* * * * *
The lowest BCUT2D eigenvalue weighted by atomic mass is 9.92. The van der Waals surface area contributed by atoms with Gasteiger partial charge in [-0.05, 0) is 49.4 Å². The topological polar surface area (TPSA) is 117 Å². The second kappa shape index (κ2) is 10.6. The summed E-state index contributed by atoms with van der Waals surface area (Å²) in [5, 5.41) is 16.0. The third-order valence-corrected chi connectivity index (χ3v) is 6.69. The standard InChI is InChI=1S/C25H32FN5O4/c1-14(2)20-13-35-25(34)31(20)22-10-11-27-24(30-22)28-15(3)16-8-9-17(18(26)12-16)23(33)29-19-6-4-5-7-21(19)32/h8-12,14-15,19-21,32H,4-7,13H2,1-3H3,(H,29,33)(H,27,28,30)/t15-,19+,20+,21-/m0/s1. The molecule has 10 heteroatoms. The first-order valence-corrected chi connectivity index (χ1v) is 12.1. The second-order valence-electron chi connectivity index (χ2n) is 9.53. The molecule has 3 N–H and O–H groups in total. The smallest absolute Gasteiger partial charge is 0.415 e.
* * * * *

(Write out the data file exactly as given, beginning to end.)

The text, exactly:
The lowest BCUT2D eigenvalue weighted by atomic mass is 9.92. The van der Waals surface area contributed by atoms with Gasteiger partial charge in [-0.05, 0) is 49.4 Å². The topological polar surface area (TPSA) is 117 Å². The second kappa shape index (κ2) is 10.6. The summed E-state index contributed by atoms with van der Waals surface area (Å²) in [5, 5.41) is 16.0. The third-order valence-corrected chi connectivity index (χ3v) is 6.69. The standard InChI is InChI=1S/C25H32FN5O4/c1-14(2)20-13-35-25(34)31(20)22-10-11-27-24(30-22)28-15(3)16-8-9-17(18(26)12-16)23(33)29-19-6-4-5-7-21(19)32/h8-12,14-15,19-21,32H,4-7,13H2,1-3H3,(H,29,33)(H,27,28,30)/t15-,19+,20+,21-/m0/s1. The molecule has 10 heteroatoms. The first-order valence-corrected chi connectivity index (χ1v) is 12.1. The second-order valence-electron chi connectivity index (χ2n) is 9.53. The molecule has 3 N–H and O–H groups in total. The smallest absolute Gasteiger partial charge is 0.415 e.